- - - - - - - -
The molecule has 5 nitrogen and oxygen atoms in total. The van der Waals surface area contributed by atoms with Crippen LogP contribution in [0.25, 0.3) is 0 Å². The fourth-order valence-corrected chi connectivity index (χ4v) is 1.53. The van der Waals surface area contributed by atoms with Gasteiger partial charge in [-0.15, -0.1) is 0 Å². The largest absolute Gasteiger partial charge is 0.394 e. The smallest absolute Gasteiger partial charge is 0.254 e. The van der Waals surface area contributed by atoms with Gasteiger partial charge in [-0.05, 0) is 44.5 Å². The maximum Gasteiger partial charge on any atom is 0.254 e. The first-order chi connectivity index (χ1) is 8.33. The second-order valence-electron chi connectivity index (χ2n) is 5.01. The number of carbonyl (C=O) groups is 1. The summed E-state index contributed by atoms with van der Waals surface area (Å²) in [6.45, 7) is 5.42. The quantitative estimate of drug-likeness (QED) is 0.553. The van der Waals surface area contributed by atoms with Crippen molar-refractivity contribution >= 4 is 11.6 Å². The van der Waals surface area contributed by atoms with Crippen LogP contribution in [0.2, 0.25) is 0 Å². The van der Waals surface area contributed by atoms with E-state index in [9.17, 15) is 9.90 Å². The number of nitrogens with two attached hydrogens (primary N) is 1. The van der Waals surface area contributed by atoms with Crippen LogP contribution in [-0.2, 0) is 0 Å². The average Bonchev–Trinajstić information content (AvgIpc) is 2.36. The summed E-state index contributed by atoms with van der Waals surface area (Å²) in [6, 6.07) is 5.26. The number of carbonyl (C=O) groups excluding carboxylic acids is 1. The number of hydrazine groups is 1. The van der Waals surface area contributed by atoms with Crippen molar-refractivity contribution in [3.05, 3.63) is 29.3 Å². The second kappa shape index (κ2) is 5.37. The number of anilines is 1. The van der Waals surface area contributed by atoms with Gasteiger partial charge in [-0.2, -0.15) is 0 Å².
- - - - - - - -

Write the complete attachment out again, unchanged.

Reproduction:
The molecule has 5 nitrogen and oxygen atoms in total. The van der Waals surface area contributed by atoms with Crippen LogP contribution in [0.25, 0.3) is 0 Å². The fourth-order valence-corrected chi connectivity index (χ4v) is 1.53. The van der Waals surface area contributed by atoms with Gasteiger partial charge in [-0.15, -0.1) is 0 Å². The largest absolute Gasteiger partial charge is 0.394 e. The smallest absolute Gasteiger partial charge is 0.254 e. The van der Waals surface area contributed by atoms with Gasteiger partial charge in [-0.05, 0) is 44.5 Å². The maximum Gasteiger partial charge on any atom is 0.254 e. The first-order chi connectivity index (χ1) is 8.33. The second-order valence-electron chi connectivity index (χ2n) is 5.01. The number of carbonyl (C=O) groups is 1. The summed E-state index contributed by atoms with van der Waals surface area (Å²) in [6.45, 7) is 5.42. The quantitative estimate of drug-likeness (QED) is 0.553. The van der Waals surface area contributed by atoms with Crippen molar-refractivity contribution >= 4 is 11.6 Å². The van der Waals surface area contributed by atoms with Crippen LogP contribution in [0.2, 0.25) is 0 Å². The van der Waals surface area contributed by atoms with E-state index in [9.17, 15) is 9.90 Å². The number of nitrogens with two attached hydrogens (primary N) is 1. The van der Waals surface area contributed by atoms with Crippen LogP contribution in [-0.2, 0) is 0 Å². The average Bonchev–Trinajstić information content (AvgIpc) is 2.36. The summed E-state index contributed by atoms with van der Waals surface area (Å²) in [6, 6.07) is 5.26. The number of carbonyl (C=O) groups excluding carboxylic acids is 1. The number of hydrazine groups is 1. The van der Waals surface area contributed by atoms with Crippen molar-refractivity contribution in [3.05, 3.63) is 29.3 Å². The second kappa shape index (κ2) is 5.37. The number of anilines is 1. The van der Waals surface area contributed by atoms with Gasteiger partial charge in [-0.2, -0.15) is 0 Å².